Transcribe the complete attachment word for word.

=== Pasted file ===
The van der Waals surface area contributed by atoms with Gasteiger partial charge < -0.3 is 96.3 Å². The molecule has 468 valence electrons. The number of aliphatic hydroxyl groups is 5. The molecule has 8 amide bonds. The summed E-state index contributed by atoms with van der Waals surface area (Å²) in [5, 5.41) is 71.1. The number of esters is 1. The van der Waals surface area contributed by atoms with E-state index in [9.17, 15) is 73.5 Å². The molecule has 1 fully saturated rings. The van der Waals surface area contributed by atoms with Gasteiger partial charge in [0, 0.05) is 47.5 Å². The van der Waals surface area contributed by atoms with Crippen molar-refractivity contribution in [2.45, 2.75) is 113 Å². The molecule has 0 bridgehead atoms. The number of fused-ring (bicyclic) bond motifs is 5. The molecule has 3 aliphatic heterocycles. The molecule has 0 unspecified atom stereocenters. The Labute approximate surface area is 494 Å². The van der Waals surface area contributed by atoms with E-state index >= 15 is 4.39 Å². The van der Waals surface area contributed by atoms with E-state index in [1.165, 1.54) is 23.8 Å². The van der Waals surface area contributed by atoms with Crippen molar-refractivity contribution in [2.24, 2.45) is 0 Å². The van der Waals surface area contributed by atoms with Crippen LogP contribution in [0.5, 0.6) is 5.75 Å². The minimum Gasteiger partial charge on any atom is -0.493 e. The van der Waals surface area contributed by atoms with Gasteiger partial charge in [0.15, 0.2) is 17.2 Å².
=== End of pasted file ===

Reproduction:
The van der Waals surface area contributed by atoms with Gasteiger partial charge < -0.3 is 96.3 Å². The molecule has 468 valence electrons. The number of aliphatic hydroxyl groups is 5. The molecule has 8 amide bonds. The summed E-state index contributed by atoms with van der Waals surface area (Å²) in [5, 5.41) is 71.1. The number of esters is 1. The van der Waals surface area contributed by atoms with E-state index in [9.17, 15) is 73.5 Å². The molecule has 1 fully saturated rings. The van der Waals surface area contributed by atoms with Gasteiger partial charge in [0, 0.05) is 47.5 Å². The van der Waals surface area contributed by atoms with Crippen molar-refractivity contribution in [2.45, 2.75) is 113 Å². The molecule has 0 bridgehead atoms. The number of fused-ring (bicyclic) bond motifs is 5. The molecule has 3 aliphatic heterocycles. The molecule has 0 unspecified atom stereocenters. The Labute approximate surface area is 494 Å². The van der Waals surface area contributed by atoms with E-state index >= 15 is 4.39 Å². The van der Waals surface area contributed by atoms with E-state index in [1.165, 1.54) is 23.8 Å². The van der Waals surface area contributed by atoms with Crippen molar-refractivity contribution in [2.24, 2.45) is 0 Å². The van der Waals surface area contributed by atoms with Crippen LogP contribution in [0.5, 0.6) is 5.75 Å². The minimum Gasteiger partial charge on any atom is -0.493 e. The van der Waals surface area contributed by atoms with Gasteiger partial charge in [0.15, 0.2) is 17.2 Å².